Maybe it's more like take-what's-left-to-choose-from-after-the-invasive-lizards-eat-all-the-low-lying-lizards breeding.

I was really just trying to make the point that the invasive species is removing lizards with specific traits or behaviors.
The lizards that are left must therefore breed with a selected group.



posted on Oct, 26 2014 @ 06:10 AM
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a reply to: TheSpanishArcher

Well I agreed it was evolution, I was clarifying, so yes, partly semantics. Semantics are not always trivial.



posted on Oct, 26 2014 @ 06:27 AM
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@Badgerprints & Occams, so we agree. What about the rest of what I wrote?




I'm no expert but I disagree. We, as a species, at this moment, don't need to evolve as we have minds which can figure out a way to kill things that get in our way. We do that pretty well as a matter of fact. IOW, there's no need for us to be evolving, in the physical sense.

Just wait, we will evolve as transhumanism effect takes effect. Gods only know what we will become. Is that even considered evolving or is that forced evolution - if that's the right term?


Should we be evolving? I have the video of the 1991 World Series. Clearly the players look like ants compared to the modern athlete. Now that could be because of weightlifting(training) and steroids, but it's definitely there. Or, could we be evolving into a bigger species?

I'm not serious, but it's something that is verifiable and obviously there, there IS a reason for it, but what is that reason?

What I'm saying is that is something I have on tape that is real. There's a thousand or more explanations but it is there. There must be some reasonable explanation, right?

We may be right and wrong at the same time.

But of course, I know nothing(I'm reminded of that every day).



posted on Oct, 26 2014 @ 06:38 AM
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originally posted by: TheSpanishArcher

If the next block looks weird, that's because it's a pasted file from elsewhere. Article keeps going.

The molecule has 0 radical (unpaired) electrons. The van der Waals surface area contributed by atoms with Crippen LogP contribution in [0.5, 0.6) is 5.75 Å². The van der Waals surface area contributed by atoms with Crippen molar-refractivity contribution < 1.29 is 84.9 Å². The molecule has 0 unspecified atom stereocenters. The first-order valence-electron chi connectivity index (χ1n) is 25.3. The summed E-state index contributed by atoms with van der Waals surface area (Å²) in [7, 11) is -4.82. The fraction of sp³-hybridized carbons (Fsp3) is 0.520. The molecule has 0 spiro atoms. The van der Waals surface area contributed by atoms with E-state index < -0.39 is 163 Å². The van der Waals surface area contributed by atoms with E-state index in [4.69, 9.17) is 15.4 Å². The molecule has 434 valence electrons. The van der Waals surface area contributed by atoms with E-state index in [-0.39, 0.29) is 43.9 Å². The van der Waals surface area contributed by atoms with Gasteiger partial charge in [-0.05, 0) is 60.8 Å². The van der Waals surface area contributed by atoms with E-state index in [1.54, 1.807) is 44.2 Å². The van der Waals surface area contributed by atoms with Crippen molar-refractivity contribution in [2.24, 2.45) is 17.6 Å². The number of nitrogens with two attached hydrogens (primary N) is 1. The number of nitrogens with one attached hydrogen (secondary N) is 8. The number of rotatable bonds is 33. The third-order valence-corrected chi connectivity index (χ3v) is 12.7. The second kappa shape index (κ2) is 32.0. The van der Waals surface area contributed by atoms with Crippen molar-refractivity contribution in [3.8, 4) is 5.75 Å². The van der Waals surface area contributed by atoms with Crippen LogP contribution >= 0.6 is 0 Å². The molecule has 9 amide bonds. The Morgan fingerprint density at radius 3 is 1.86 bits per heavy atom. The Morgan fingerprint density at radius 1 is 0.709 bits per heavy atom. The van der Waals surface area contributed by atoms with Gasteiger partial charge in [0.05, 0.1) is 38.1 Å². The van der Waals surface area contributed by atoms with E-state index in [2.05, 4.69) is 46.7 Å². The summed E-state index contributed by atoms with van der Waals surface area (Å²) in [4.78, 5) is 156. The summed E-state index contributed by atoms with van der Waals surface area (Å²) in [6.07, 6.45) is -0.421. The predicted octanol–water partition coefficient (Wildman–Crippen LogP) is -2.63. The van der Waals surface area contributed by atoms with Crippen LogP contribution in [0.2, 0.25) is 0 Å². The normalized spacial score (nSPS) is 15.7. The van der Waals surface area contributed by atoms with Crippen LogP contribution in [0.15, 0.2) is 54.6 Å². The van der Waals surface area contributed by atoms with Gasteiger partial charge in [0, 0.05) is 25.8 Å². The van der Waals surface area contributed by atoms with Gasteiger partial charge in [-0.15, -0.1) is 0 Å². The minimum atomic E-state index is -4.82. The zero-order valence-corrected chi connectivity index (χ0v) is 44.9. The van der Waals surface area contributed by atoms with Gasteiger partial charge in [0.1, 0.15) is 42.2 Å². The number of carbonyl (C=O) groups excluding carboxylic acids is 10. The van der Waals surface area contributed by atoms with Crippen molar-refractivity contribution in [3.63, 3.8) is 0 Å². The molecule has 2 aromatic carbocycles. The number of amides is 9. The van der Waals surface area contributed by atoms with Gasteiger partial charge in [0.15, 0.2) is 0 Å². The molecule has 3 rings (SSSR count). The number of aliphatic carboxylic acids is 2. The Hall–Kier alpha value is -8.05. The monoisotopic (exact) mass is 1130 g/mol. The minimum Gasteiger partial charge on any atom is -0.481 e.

@Badgerprints & Occams, so we agree. What about the rest of what I wrote?



We will evolve because we are a threat to ourselves and we cannot control our environment.
Some part of humanity will come out on top...or perish.
They won't do it by acting the way we all act right now.
There will be a point where some group makes a major change which will remove a major portion of the present population from it's present state.

Or nature will do it for us.

Asteroid, nuclear war, flubola, global warming/cooling, solar flare, massive discharge of energy from the center of the galaxy, alien invasion...

The dinosaurs were around for millions of years and then poof, all gone except crocodiles and birds.

Our time will come.
Probably before we evolve into something better than we are.



posted on Oct, 26 2014 @ 06:44 AM
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a reply to: badgerprints

LOL @ Flubola.

Exactly. Or....

Check out the book City from Clifford D. Simak. If you don't have a copy, I'll send you one. Or maybe the ants and dogs will take over. I'll start a thread on the book but if you need the book U2U me.



posted on Oct, 26 2014 @ 09:21 AM
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originally posted by: Soloprotocol
i've always believed if you put humans in a water environment, in 100 years you will create a Man who can swim faster than a Barracuda.


Only if the fast swimmers are the ones that pass down their genes. I don't agree with 100 years though, that's about 2 generations for humans.